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Jun 25, 2014
Making the Case for Personalized Medicine
Making the Case for Personalized Medicine
Source: © Alexander Raths – Fotolia.com
Personalized medicine is gaining momentum, but it needs yet more
impetus to break into the healthcare mainstream, argues a new
report. Released on June 25 by the Personalized Medicine Coalition
(PMC), the report examines opportunities for the continued
development and adoption of personalized medicine as the cost of
genetic sequencing declines, the pharmaceutical industry increases
its commitment to personalized treatment, and the public policy
According to the report, personalized medicine is poised to:
◾ Shift the emphasis in medicine from reaction to prevention.
◾ Direct the selection of optimal therapy and reduce trial-and-
◾ Help avoid adverse drug reactions.
◾ Increase patient adherence to treatment.
◾ Improve quality of life.
◾ Reveal additional or alternative uses for medicines and drug
◾ Help control the overall cost of health care.
The report, which is entitled “The Case for Personalized Medicine,”
strikes a confident tone, citing progress along scientific,
technological, and commercial fronts. Advances include a more than
16,000-fold decrease in sequencing costs over the past 10 years, a
57% increase in products the last three years, and a steadily
growing number of drugs with labels that include pharmacogenomic
information. In 2006, there were 13 prominent examples of
personalized drugs, treatments, and diagnostics on the market. In
2011, there were 72, and today there are 113.
Despite these advances, the report soberly notes that technological
changes need to be accompanied by cultural and institutional
changes: “Such rapid developments … make it imperative for us to
encourage the development and adoption of personalized medicine. It
is essential to have appropriate coverage and payment policies, as
these will encourage continued investment in new molecular
diagnostics. We need regulatory guidelines that adapt to and
encourage the coupling of diagnostics and medicines that target
genetically defined populations. And professional education must be
modernized to prepare the next generation of doctors and other
health care professionals for personalized medicine.”
The report, now in its fourth edition, is scheduled to debut later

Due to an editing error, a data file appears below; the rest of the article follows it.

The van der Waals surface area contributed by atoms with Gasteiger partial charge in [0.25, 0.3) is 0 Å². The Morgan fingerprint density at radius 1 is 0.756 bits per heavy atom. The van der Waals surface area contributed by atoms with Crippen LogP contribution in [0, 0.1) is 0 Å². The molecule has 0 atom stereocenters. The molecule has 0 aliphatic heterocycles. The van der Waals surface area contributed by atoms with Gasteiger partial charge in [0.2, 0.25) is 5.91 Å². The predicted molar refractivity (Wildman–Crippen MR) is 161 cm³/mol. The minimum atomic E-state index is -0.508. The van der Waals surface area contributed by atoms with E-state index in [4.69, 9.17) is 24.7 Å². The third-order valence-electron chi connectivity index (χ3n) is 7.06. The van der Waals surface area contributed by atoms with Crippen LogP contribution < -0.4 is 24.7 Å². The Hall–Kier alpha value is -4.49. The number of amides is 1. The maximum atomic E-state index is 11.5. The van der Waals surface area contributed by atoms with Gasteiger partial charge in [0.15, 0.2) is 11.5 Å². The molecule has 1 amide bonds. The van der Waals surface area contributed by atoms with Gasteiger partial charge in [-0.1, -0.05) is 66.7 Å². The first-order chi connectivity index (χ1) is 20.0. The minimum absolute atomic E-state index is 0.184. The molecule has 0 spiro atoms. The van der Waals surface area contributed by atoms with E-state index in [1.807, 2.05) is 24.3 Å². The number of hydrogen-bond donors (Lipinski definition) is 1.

today at The Personalized Medicine and Diagnostics Forum at the
2014 BIO International Convention in San Diego. “BIO is very
pleased to co-host [the forum] with the PMC,” said Paul Sheives,
director of BIO’s diagnostics and personalized medicine policy.
“PMC’s The Case for Personalized Medicine defines the field and
contributes to our understanding of how developments in science and
technology are creating new opportunities to address unmet patient
“In a time of unprecedented scientific breakthroughs and
technological advancements, personalized health care has the
capacity to detect the onset of disease at its earliest stages, pre-
empt the progression of disease, and, at the same time, increase
the efficiency of the health care system by improving quality,
accessibility, and affordability,” said Edward Abrahams, president
of the PMC. “We’ve come a long way, but we have a lot to do,
especially in education and advocacy.”
The PMC’s report offers these conclusions: “Personalized medicine
offers significant short- and long-term benefits, especially for
chronic and complex diseases. Payment and reimbursement policies
should not discourage interventions that may raise short-term costs
but improve clinical/cost value over time. Policies that recognize
the principles of personalized medicine will allow physicians to
individualize treatment plans for patients through the early
diagnosis of disease, target treatments to optimize clinical
outcomes, and prevent unnecessary hospitalizations and care, thus
reducing long-term costs.
“Innovators are responsible for developing the collective evidence
to justify the contention that personalized medicine can improve
outcomes while controlling costs. Except in the case of some
individual products, to date they have not proven that contention.
When they do, our argument will be more compelling.”